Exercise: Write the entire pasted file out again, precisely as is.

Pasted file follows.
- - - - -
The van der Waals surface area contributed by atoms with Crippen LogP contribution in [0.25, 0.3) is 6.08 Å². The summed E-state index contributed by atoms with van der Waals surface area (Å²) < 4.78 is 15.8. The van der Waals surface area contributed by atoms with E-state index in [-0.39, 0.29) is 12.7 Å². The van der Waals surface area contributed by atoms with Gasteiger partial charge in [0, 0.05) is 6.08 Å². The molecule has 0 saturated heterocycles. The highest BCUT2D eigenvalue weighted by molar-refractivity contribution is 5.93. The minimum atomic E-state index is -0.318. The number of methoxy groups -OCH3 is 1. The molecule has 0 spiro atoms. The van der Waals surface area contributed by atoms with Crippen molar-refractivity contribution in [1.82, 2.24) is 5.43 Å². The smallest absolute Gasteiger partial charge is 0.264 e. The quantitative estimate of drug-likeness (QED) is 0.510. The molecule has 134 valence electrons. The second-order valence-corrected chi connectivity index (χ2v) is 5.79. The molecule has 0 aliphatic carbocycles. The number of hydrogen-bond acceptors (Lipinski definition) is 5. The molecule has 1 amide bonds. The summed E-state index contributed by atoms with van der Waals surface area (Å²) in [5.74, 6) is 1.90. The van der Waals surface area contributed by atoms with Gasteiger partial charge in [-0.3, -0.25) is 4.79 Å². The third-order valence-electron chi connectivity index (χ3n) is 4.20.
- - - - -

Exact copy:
The van der Waals surface area contributed by atoms with Crippen LogP contribution in [0.25, 0.3) is 6.08 Å². The summed E-state index contributed by atoms with van der Waals surface area (Å²) < 4.78 is 15.8. The van der Waals surface area contributed by atoms with E-state index in [-0.39, 0.29) is 12.7 Å². The van der Waals surface area contributed by atoms with Gasteiger partial charge in [0, 0.05) is 6.08 Å². The molecule has 0 saturated heterocycles. The highest BCUT2D eigenvalue weighted by molar-refractivity contribution is 5.93. The minimum atomic E-state index is -0.318. The number of methoxy groups -OCH3 is 1. The molecule has 0 spiro atoms. The van der Waals surface area contributed by atoms with Crippen molar-refractivity contribution in [1.82, 2.24) is 5.43 Å². The smallest absolute Gasteiger partial charge is 0.264 e. The quantitative estimate of drug-likeness (QED) is 0.510. The molecule has 134 valence electrons. The second-order valence-corrected chi connectivity index (χ2v) is 5.79. The molecule has 0 aliphatic carbocycles. The number of hydrogen-bond acceptors (Lipinski definition) is 5. The molecule has 1 amide bonds. The summed E-state index contributed by atoms with van der Waals surface area (Å²) in [5.74, 6) is 1.90. The van der Waals surface area contributed by atoms with Gasteiger partial charge in [-0.3, -0.25) is 4.79 Å². The third-order valence-electron chi connectivity index (χ3n) is 4.20.